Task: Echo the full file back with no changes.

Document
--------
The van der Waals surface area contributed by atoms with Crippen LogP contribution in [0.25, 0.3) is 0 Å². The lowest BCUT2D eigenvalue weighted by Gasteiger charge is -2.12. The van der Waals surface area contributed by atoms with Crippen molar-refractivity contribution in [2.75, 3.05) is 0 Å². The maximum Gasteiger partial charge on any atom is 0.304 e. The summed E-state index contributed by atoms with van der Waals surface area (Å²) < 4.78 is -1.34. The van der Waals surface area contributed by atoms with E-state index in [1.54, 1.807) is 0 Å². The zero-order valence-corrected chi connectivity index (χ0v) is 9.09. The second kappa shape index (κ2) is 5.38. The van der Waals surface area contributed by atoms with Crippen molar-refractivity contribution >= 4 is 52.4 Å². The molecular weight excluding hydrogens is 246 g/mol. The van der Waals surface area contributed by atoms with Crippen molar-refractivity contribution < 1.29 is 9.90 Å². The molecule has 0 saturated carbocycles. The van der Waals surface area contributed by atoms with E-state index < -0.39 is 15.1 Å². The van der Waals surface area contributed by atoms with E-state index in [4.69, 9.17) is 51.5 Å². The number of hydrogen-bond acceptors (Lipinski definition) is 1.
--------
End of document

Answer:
The van der Waals surface area contributed by atoms with Crippen LogP contribution in [0.25, 0.3) is 0 Å². The lowest BCUT2D eigenvalue weighted by Gasteiger charge is -2.12. The van der Waals surface area contributed by atoms with Crippen molar-refractivity contribution in [2.75, 3.05) is 0 Å². The maximum Gasteiger partial charge on any atom is 0.304 e. The summed E-state index contributed by atoms with van der Waals surface area (Å²) < 4.78 is -1.34. The van der Waals surface area contributed by atoms with E-state index in [1.54, 1.807) is 0 Å². The zero-order valence-corrected chi connectivity index (χ0v) is 9.09. The second kappa shape index (κ2) is 5.38. The van der Waals surface area contributed by atoms with Crippen molar-refractivity contribution >= 4 is 52.4 Å². The molecular weight excluding hydrogens is 246 g/mol. The van der Waals surface area contributed by atoms with Crippen molar-refractivity contribution < 1.29 is 9.90 Å². The molecule has 0 saturated carbocycles. The van der Waals surface area contributed by atoms with E-state index < -0.39 is 15.1 Å². The van der Waals surface area contributed by atoms with E-state index in [4.69, 9.17) is 51.5 Å². The number of hydrogen-bond acceptors (Lipinski definition) is 1.